Redding is not the only one to have harsh words for the school-board president.
His colleague on the board, Scott Barnett, recently said of Beiser during an interview with Voice of San Diego, “This guy goes to more parades and ribbon-cutting ceremonies than any other politician I’ve ever met. He’s more interested in improving his image than he is in helping us make the tough decisions that improve the district.”
And then there are the former supporters.
“Beiser is essentially running like someone with a major opponent,” says one of Beiser’s former supporters who wished to stay anonymous. “I’ve been in politics for almost 15 years now and never seen anyone like Beiser candidate-wise or campaign-wise, particularly on the local level. He takes it to a whole other stratosphere. He just came out of nowhere and went from 0 to 60. By doing so, he forgets that sometimes that’s not always a good thing. Essentially, Kevin is trying to use old tactics to appeal to new voters.”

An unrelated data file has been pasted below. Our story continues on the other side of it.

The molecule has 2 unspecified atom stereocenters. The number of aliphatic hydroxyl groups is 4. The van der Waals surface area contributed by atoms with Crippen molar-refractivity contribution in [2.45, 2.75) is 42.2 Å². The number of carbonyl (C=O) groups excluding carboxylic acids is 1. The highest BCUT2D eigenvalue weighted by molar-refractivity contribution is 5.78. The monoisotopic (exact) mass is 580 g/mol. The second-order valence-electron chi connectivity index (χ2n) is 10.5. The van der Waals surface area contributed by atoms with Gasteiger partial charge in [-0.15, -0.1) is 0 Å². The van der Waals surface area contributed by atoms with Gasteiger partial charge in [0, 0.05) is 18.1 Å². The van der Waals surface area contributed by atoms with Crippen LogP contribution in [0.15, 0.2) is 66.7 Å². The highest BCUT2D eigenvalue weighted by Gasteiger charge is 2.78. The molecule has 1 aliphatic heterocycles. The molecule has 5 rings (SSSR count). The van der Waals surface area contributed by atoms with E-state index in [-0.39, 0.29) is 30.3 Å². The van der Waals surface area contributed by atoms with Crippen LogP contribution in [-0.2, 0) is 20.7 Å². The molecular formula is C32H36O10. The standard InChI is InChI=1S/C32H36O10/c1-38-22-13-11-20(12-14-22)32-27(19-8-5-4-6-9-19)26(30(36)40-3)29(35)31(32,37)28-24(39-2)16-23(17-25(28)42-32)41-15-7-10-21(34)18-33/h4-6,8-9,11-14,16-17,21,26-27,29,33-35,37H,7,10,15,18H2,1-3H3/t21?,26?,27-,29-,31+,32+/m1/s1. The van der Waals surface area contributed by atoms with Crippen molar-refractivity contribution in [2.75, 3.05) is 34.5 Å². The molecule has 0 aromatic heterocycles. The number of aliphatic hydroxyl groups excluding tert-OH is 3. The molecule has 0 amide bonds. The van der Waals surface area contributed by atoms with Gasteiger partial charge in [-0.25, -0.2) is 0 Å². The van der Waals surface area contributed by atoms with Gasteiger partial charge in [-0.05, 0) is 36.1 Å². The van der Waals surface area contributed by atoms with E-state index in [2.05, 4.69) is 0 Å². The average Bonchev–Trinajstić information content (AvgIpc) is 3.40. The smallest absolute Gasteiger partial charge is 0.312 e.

Beiser’s former supporter continued, “I do feel that Kevin ran in 2010 for the right reasons. He’s a teacher and obviously cares about both students and education policy. I do know there is passion behind it all. I think that shows in his votes, his resolutions, and his leadership on certain issues, such as bullying and the environment. I also think a little humility and experience go a long way. Good intentions are great, but being able to stand strong during tough times may be even more important — since it’s the way those intentions and values are made into something long term and meaningful.”
Asked about the field trip to Lerach’s house, Beiser responded, “The field trip was academic supporting the arts.”
Regarding the busloads of teenagers at his rallies, he said, “Parents who support my work often bring their children to join us at community events.”
As for the tens of thousands of dollars he has raised, Beiser responded, “I am honored that hundreds of individuals have contributed to my campaign from across San Diego.”
Beiser received 66 percent of the vote on June 3.